> uproar. Not even GNOME 3 triggered anywhere near that amount of threads and
Well, I am not sure this is really that way. GNOME 3 noise was pretty bad too,
maybe you just weren't involved so closely... But even if it wasn't,
our stuff touches most of the Linux community, which is larger than
the GNOME community.
> And I worry regarding various attempts to replace systemd functionality (by
> systembsd services) and by use less d or using different inits. I think quite
> some of them are based on solid technical arguments. I wonder whether systemd
> might be missing out on something here.
Well, some competition would be great. I am pretty sure that uselessd
is not based on solid technical arguments though, and pretty sure
it's maintainer will figure that out pretty soon too...
Anyway, more power to him, at least he does soemthing, and isn't just
one of the do-nothing complainers, even if I certainly disagree with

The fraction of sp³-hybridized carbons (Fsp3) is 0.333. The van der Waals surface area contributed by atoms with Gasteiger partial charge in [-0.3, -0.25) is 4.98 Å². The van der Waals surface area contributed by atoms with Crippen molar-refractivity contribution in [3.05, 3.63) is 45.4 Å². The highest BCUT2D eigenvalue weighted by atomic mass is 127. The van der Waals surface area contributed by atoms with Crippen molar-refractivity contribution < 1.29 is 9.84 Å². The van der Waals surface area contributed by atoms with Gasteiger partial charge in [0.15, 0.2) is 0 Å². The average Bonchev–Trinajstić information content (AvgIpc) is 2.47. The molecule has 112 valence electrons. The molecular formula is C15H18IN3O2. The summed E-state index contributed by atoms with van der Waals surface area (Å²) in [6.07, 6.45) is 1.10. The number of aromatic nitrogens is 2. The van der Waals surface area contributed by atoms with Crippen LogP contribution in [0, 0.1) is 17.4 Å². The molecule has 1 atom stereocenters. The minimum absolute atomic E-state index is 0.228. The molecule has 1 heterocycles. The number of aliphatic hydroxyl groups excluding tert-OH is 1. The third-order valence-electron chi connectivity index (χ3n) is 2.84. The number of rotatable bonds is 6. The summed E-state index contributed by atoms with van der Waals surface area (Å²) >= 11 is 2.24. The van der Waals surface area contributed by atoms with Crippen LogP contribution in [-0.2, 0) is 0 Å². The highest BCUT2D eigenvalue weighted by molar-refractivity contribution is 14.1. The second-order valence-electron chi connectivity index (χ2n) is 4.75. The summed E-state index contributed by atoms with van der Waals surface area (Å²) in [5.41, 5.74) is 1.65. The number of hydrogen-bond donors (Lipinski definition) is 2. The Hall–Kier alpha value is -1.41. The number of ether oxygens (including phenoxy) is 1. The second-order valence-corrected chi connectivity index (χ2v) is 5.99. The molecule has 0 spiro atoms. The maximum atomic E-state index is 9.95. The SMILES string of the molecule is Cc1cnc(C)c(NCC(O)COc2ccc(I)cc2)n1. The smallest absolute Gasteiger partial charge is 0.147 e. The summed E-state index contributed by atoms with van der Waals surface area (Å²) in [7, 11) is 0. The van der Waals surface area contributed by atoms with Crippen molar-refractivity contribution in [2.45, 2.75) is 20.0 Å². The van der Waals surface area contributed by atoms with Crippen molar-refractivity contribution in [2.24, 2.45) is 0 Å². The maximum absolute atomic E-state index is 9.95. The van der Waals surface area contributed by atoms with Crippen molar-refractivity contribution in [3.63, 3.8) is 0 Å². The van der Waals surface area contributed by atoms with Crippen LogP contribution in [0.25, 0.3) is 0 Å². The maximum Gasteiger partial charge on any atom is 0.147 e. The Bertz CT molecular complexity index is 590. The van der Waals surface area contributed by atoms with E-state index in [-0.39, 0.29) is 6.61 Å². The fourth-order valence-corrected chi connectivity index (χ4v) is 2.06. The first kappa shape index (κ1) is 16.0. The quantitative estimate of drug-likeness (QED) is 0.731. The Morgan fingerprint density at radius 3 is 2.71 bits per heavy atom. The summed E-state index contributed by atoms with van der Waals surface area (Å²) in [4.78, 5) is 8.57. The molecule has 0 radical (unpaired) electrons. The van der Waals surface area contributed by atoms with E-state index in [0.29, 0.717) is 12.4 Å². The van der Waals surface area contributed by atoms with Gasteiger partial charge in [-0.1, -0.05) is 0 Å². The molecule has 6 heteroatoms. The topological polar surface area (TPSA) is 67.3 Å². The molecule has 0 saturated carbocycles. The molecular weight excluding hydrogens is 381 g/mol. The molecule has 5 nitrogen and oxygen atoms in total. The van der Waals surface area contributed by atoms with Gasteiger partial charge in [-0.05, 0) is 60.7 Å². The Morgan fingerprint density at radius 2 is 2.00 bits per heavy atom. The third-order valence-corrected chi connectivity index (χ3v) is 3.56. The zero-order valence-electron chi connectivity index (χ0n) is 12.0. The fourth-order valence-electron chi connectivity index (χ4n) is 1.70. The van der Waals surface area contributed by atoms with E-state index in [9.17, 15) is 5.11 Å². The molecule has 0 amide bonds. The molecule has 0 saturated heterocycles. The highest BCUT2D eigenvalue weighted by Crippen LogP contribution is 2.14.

much of his technical reasonings and decisions.
> > Well, note that systemd used for user services actually saves you
> > resources, as the systemd binary only needs to be mapped into memory
> > once and then is shared between all user instances and the system
> > instance.
> But what about the argument of stability? Arguably a 1,3 MiB binary have more
> chances for bugs and security problems. What happens if PID 1 crashes? I heard
> about that systemd would in some circumstances have the chance to get
So far we are doing pretty well with stability. And why would be
multiple different binaries from different projects be any more stable
than a single one we reuse at multiple places?
systemd does a lot more than sysvinit. It's larger because of
that. That's hardly surprising.
systemd is a fraction in size of the Linux kernel. If something in the
Linux kernel goes wrong it's a lot worse than if it goes wrong in PID
1. If the Linux kernel can manage the stability, so can we for
(Heck! even wpa_supplicant has more lines of code and binary footprint
that the systemd binary!)
> And… with two binaries and a library or so… wouldn´t the result – i.e. the
> memory footprint – the same? Except some per process data area all would be